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I want to download the ssl certificate from, say, using wget or any other commands. Any unix command line? wget or openssl?

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In order to download the certificate, you need to use the client built into openssl like so:

echo -n | openssl s_client -connect HOST:PORTNUMBER | sed -ne '/-BEGIN CERTIFICATE-/,/-END CERTIFICATE-/p' > /tmp/$SERVERNAME.cert

That will save the certificate to /tmp/$SERVERNAME.cert.

You can use -showcerts if you want to download all the certificates in the chain. But if you just want to download the server certificate, there is no need to specify -showcerts

echo -n gives a response to the server, so that the connection is released

sed -ne '/-BEGIN CERTIFICATE-/,/-END CERTIFICATE-/p' removes information about the certificate chain. This is the preferred format to import the certificate into other keystores.

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appreciate that you not only gave a good answer, but also a precise explanation. – marco.m Jan 24 '14 at 17:13
Does -showcerts show the server/leaf cert too? I thought it only displayed intermediates when that switch was included. – Mike B Apr 30 '14 at 5:56
As the answer said, s_client always shows the server cert (if there is one, i.e. the server responds to hello and doesn't choose an anonymous suite). -showcerts shows all the certs received, server cert first then intermediates and/or root. – dave_thompson_085 May 28 '14 at 8:58
what a great answer. – bitoiu Aug 15 '14 at 15:24
this doesn't work in the presences of a proxy, though. – Frederick Nord Apr 16 '15 at 9:00
up vote 36 down vote accepted

I found the answer. Openssl provides it.

openssl s_client -connect ${REMHOST}:${REMPORT}

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also openssl x509 -text <<EOF cert-text EOF to see details of the certificate – mpapis Aug 1 '12 at 5:21
sudo rm -f cert.pem && sudo echo -n | openssl s_client -connect localhost:443 | sed -ne '/-BEGIN CERTIFICATE-/,/-END CERTIFICATE-/p' > ./cert.pem courtesy of… – pulkitsinghal Feb 19 '13 at 2:50
this accomplishes the same and skips the sed hack. – phs Dec 10 '13 at 7:13
This just checks one certificate, what if the service is part of a load balanced group of servers, of which each have a different certificate, possibly signed by a different root CA? Or in other words, a mitm attack might let this request go trough to the real site, and then direct other requests to his servers. Are there any ways to check this? And to get a list of all certificates an domain really has? – Jens Timmerman Apr 28 '14 at 10:37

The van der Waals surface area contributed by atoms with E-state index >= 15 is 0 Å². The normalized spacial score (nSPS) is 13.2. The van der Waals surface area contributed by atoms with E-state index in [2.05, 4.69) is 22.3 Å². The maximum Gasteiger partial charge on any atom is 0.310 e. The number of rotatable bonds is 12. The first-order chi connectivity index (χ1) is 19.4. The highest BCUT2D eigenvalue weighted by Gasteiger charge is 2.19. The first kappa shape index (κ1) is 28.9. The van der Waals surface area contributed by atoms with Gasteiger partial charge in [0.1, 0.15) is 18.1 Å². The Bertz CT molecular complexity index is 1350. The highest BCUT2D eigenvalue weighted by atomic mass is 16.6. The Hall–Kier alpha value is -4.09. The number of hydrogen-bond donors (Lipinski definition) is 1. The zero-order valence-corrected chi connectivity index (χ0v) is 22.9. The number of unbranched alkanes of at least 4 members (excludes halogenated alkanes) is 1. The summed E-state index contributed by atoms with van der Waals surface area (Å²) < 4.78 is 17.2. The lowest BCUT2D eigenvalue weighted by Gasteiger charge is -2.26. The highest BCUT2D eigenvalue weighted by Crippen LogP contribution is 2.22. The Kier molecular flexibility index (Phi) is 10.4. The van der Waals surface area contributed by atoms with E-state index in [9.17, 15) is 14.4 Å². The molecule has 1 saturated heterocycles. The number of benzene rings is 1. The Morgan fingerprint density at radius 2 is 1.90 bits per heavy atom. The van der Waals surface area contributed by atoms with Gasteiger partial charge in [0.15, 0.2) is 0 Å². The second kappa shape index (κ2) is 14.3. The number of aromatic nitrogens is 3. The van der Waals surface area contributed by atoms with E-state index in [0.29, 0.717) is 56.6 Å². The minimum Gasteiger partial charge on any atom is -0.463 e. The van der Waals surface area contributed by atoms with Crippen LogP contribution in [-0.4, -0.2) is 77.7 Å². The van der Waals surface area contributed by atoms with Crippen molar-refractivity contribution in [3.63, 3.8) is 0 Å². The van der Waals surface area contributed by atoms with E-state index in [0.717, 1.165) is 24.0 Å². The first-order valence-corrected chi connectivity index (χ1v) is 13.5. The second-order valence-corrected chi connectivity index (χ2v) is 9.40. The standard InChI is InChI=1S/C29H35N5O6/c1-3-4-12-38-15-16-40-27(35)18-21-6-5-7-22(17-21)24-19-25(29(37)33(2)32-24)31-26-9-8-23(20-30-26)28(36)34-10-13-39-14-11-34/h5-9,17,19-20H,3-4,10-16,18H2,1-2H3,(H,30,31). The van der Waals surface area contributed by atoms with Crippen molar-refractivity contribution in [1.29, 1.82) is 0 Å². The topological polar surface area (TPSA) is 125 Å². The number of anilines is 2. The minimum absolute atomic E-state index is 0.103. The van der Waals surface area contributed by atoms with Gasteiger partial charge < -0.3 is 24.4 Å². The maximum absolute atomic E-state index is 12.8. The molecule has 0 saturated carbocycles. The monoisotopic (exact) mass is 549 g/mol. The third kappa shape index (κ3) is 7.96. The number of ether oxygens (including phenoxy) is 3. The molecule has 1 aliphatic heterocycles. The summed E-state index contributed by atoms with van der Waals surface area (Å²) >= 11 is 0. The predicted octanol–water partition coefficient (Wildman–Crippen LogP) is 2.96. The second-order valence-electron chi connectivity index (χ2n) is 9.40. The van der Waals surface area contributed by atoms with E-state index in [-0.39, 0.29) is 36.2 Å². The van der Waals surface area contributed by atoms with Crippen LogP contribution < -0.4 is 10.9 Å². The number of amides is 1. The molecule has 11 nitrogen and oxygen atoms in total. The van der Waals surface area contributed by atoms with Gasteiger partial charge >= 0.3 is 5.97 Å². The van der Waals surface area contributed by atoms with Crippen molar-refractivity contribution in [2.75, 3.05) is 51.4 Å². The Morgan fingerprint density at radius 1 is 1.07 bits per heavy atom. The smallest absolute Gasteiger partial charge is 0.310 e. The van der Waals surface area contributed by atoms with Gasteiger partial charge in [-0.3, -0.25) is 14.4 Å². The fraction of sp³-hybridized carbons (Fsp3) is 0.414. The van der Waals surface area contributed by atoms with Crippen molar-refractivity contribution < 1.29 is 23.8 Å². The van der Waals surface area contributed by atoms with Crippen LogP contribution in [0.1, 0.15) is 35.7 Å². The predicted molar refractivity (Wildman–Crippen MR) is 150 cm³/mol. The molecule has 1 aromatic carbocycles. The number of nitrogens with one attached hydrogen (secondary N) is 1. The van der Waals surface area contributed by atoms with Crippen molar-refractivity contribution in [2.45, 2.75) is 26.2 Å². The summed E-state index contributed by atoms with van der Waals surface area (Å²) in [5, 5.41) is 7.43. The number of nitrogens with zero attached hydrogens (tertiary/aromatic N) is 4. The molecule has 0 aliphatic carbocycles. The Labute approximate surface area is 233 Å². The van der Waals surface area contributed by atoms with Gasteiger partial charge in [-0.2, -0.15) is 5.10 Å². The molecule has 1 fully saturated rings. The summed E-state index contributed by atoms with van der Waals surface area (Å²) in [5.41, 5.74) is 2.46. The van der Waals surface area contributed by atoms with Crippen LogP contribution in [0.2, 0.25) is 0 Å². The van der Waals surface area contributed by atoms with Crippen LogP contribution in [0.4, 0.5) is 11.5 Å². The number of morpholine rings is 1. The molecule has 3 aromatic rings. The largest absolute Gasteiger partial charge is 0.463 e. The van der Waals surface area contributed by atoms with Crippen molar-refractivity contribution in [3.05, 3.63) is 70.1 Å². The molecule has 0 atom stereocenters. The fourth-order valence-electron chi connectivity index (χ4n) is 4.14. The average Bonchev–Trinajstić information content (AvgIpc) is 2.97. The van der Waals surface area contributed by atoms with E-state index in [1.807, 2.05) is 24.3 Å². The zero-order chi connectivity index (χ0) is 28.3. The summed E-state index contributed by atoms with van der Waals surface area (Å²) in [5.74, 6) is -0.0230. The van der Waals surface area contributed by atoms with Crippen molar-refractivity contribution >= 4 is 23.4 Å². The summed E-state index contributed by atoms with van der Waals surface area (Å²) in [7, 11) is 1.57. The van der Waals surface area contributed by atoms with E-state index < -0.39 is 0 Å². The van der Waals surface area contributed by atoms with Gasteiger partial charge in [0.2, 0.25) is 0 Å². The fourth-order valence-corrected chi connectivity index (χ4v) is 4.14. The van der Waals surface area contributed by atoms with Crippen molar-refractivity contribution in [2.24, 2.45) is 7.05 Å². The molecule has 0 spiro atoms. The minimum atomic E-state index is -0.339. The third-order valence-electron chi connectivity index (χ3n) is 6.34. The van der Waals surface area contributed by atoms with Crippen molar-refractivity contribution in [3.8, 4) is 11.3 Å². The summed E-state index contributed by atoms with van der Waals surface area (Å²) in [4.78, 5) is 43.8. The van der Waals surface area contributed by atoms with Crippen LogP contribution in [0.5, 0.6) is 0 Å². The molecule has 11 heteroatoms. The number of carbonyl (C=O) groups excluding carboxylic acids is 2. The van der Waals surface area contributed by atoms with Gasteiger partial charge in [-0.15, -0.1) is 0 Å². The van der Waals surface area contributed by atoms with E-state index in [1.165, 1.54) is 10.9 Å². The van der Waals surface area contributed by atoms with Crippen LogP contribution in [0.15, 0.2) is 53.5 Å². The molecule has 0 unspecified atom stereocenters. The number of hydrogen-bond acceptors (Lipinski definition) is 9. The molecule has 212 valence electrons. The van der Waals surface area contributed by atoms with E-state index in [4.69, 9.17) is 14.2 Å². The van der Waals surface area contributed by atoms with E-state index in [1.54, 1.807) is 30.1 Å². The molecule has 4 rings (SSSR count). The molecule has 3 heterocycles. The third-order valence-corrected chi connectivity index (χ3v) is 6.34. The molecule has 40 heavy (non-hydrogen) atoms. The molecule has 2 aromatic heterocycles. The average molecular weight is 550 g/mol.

@JensTimmerman "Or in other words, a mitm attack might let this request go trough to the real site, and then direct other requests to his servers." That is not possible unless the man-in-the-middle has a valid certificate for the target server (or the client is silly does not check the server certificate). Evidently, if the server sometimes offers a different certificate you can only hope to probably eventually get them all by repeating connection attempts. – David Tonhofer Aug 4 '15 at 16:08

The GNUTLS client tool, gnutls-cli, can also make this easy:

gnutls-cli --print-cert < /dev/null >

The program is designed to provide an interactive client to the site, so you need to give it empty input to end the interactive session.

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how would it make gnutls connect through (the system wide configured) https proxy and print the certificate it exchages? – Frederick Nord Oct 26 '15 at 9:55

based on @bignose answer, here is a self-contained version that fits well in e.g. a chef recipe:

sudo apt-get install gnutls-bin 
gnutls-cli --print-cert </dev/null| sed -ne '/-BEGIN CERTIFICATE-/,/-END CERTIFICATE-/p' > myserver.crt
sudo cp myserver.crt /usr/local/share/ca-certificates/myserver.crt
sudo update-ca-certificates
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Alternative syntax using Ex and process substitution:

ex +'/BEGIN CERTIFICATE/,/END CERTIFICATE/p' <(echo | openssl s_client -showcerts -connect -scq > file.crt
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